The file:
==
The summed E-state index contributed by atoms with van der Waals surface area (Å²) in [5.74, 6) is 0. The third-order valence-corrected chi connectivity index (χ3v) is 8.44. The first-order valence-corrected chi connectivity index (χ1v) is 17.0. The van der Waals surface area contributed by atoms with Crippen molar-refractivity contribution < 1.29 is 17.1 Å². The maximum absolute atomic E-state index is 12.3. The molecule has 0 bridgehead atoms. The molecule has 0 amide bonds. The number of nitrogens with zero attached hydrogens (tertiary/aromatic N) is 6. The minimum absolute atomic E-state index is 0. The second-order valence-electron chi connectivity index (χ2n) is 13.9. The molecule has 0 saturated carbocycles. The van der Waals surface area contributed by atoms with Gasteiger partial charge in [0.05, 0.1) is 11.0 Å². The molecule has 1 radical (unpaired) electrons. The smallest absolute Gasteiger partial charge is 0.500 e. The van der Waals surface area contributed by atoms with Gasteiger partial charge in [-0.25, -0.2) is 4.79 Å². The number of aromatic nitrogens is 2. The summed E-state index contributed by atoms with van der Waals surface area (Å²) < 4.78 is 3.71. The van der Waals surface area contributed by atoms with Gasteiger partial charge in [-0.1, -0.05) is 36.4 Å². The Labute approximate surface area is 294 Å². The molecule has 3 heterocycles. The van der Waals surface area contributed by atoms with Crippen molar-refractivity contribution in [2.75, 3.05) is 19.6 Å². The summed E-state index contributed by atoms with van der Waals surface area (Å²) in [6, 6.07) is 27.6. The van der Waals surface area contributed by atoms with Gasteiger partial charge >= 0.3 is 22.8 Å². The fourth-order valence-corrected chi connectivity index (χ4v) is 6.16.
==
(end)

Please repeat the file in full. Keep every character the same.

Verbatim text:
The summed E-state index contributed by atoms with van der Waals surface area (Å²) in [5.74, 6) is 0. The third-order valence-corrected chi connectivity index (χ3v) is 8.44. The first-order valence-corrected chi connectivity index (χ1v) is 17.0. The van der Waals surface area contributed by atoms with Crippen molar-refractivity contribution < 1.29 is 17.1 Å². The maximum absolute atomic E-state index is 12.3. The molecule has 0 bridgehead atoms. The molecule has 0 amide bonds. The number of nitrogens with zero attached hydrogens (tertiary/aromatic N) is 6. The minimum absolute atomic E-state index is 0. The second-order valence-electron chi connectivity index (χ2n) is 13.9. The molecule has 0 saturated carbocycles. The van der Waals surface area contributed by atoms with Gasteiger partial charge in [0.05, 0.1) is 11.0 Å². The molecule has 1 radical (unpaired) electrons. The smallest absolute Gasteiger partial charge is 0.500 e. The van der Waals surface area contributed by atoms with Gasteiger partial charge in [-0.25, -0.2) is 4.79 Å². The number of aromatic nitrogens is 2. The summed E-state index contributed by atoms with van der Waals surface area (Å²) < 4.78 is 3.71. The van der Waals surface area contributed by atoms with Gasteiger partial charge in [-0.1, -0.05) is 36.4 Å². The Labute approximate surface area is 294 Å². The molecule has 3 heterocycles. The van der Waals surface area contributed by atoms with Crippen molar-refractivity contribution in [2.75, 3.05) is 19.6 Å². The summed E-state index contributed by atoms with van der Waals surface area (Å²) in [6, 6.07) is 27.6. The van der Waals surface area contributed by atoms with Gasteiger partial charge >= 0.3 is 22.8 Å². The fourth-order valence-corrected chi connectivity index (χ4v) is 6.16.